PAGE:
Henry Cavill’s role is pared-down and restrained much of the time, which, combined with the talent of his co-stars, helps to overcome any deficiencies in his performance and sell him as the new Superman for a new era. By the end, he locks down the role and franchise as his own. Amy Adams (even with her different hair color) and Laurence Fishburne (even with his different skin color) both nail their respective characters of Lois Lane and Perry White and have great chemistry with each other, and with Cavill. Michael Shannon was the perfect left-field casting choice for General Zod, as he and Antje Traue (as Zod’s lieutenant, Faora-Ul) manage to ground all of the alien fantasy with no-nonsense performances that steer well clear of comic book villain campiness.
Meanwhile, Diane Lane, Kevin Costner and Russell Crowe add Oscar-caliber gravitas and heart to the film as Superman’s two sets of parents. Crowe gets a substantial amount of screen time to really flesh-out the character of Jor-El like never before, while Lane and Costner totally carry the family drama subplot, which is the most moving and beautiful element of the story. Even military side-characters like Genearl Swanwick, Colonel Nathan Hardy and scientist Emil Hamilton get a boost from being portrayed by fine actors like Harry Lennix (The Matrix 2 & 3), Christopher Meloni (Law & Order: SVU) and Richard Schiff (The West Wing), respectively.
On the whole, this movie is exactly the sort of experience that many Superman fans have been asking for, with the added benefit of having some smart storytellers providing fresh insight into why the character is one of the most iconic fictional creations out there. Like Nolan and Christian Bale’s first Batman outing, Snyder and Cavill’s first crack at Superman isn’t a homerun (we’ll call it a triple), but having succeeded in re-introducing the franchise to the masses; crafting a satisfying summer blockbuster; melding real-world sensibility with sci-fi fantasy (better than Green Lantern ever did) AND leaving the door open for an entire DC superhero universe to follow behind it, Man of Steel has more than earned its keep, and deserves to be THE iconic Superman movie for a whole new generation. (Sorry, Bryan Singer…)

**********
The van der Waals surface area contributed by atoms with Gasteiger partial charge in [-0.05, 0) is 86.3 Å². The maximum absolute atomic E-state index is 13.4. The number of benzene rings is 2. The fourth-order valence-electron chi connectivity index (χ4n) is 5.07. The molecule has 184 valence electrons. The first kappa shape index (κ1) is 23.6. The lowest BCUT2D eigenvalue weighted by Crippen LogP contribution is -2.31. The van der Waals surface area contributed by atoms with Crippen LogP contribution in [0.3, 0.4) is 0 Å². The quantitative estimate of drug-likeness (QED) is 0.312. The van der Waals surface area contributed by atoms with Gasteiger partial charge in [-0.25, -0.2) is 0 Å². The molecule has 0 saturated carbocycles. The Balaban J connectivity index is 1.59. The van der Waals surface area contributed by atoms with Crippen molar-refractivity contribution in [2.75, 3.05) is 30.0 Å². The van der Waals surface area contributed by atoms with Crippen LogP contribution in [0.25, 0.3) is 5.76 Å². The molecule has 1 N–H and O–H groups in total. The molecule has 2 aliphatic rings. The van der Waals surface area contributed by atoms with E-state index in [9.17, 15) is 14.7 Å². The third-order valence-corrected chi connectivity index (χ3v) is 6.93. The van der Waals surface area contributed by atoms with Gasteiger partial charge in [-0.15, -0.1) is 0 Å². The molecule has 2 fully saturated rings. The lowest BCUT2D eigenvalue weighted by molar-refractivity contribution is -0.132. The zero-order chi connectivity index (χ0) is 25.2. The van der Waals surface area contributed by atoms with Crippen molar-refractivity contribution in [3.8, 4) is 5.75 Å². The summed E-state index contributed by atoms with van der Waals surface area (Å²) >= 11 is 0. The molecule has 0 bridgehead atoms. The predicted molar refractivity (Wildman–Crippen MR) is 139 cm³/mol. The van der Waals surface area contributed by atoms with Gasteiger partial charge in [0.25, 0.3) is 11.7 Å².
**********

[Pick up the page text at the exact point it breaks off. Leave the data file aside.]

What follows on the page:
…And, if the Batman franchise is anything to judge by, imperfections will be corrected and the best is still yet to come with the inevitable Man of Steel 2.
Man of Steel is now in theaters. It is 143 minutes long and is Rated PG-13 for intense sequences of sci-fi violence, action and destruction, and for some language.
Want to discuss the film without SPOILING it for others? Head over to our Man of Steel Spoilers Discussion. If you want to hear the Screen Rant Editors discuss the film, check out our Man of Steel special episode of the Screen Rant Undergound Podcast.